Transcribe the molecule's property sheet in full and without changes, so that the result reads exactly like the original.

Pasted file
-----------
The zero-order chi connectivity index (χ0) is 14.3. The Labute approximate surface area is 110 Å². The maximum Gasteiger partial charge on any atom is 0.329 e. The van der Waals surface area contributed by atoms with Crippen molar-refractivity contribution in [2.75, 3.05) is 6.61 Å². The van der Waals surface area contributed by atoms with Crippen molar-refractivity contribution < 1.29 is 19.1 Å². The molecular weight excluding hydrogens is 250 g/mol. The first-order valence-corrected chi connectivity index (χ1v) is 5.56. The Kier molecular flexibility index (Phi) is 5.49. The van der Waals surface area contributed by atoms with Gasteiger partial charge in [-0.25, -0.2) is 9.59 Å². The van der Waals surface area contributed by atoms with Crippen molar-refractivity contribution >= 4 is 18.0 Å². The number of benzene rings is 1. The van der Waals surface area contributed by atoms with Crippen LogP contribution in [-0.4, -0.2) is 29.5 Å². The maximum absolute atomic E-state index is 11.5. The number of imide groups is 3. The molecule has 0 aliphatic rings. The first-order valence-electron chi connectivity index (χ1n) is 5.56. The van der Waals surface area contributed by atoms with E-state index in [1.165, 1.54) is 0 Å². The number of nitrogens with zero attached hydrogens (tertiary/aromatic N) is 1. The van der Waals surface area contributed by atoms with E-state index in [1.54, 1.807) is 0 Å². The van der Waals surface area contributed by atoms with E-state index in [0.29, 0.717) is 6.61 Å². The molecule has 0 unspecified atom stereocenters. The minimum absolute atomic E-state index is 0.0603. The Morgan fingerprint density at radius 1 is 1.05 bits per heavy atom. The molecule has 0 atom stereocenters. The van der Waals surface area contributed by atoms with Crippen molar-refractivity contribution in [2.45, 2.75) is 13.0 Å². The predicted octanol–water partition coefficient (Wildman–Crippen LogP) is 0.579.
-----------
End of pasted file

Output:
The zero-order chi connectivity index (χ0) is 14.3. The Labute approximate surface area is 110 Å². The maximum Gasteiger partial charge on any atom is 0.329 e. The van der Waals surface area contributed by atoms with Crippen molar-refractivity contribution in [2.75, 3.05) is 6.61 Å². The van der Waals surface area contributed by atoms with Crippen molar-refractivity contribution < 1.29 is 19.1 Å². The molecular weight excluding hydrogens is 250 g/mol. The first-order valence-corrected chi connectivity index (χ1v) is 5.56. The Kier molecular flexibility index (Phi) is 5.49. The van der Waals surface area contributed by atoms with Gasteiger partial charge in [-0.25, -0.2) is 9.59 Å². The van der Waals surface area contributed by atoms with Crippen molar-refractivity contribution >= 4 is 18.0 Å². The number of benzene rings is 1. The van der Waals surface area contributed by atoms with Crippen LogP contribution in [-0.4, -0.2) is 29.5 Å². The maximum absolute atomic E-state index is 11.5. The number of imide groups is 3. The molecule has 0 aliphatic rings. The first-order valence-electron chi connectivity index (χ1n) is 5.56. The van der Waals surface area contributed by atoms with E-state index in [1.165, 1.54) is 0 Å². The number of nitrogens with zero attached hydrogens (tertiary/aromatic N) is 1. The van der Waals surface area contributed by atoms with E-state index in [1.54, 1.807) is 0 Å². The van der Waals surface area contributed by atoms with E-state index in [0.29, 0.717) is 6.61 Å². The molecule has 0 unspecified atom stereocenters. The minimum absolute atomic E-state index is 0.0603. The Morgan fingerprint density at radius 1 is 1.05 bits per heavy atom. The molecule has 0 atom stereocenters. The van der Waals surface area contributed by atoms with Crippen molar-refractivity contribution in [2.45, 2.75) is 13.0 Å². The predicted octanol–water partition coefficient (Wildman–Crippen LogP) is 0.579.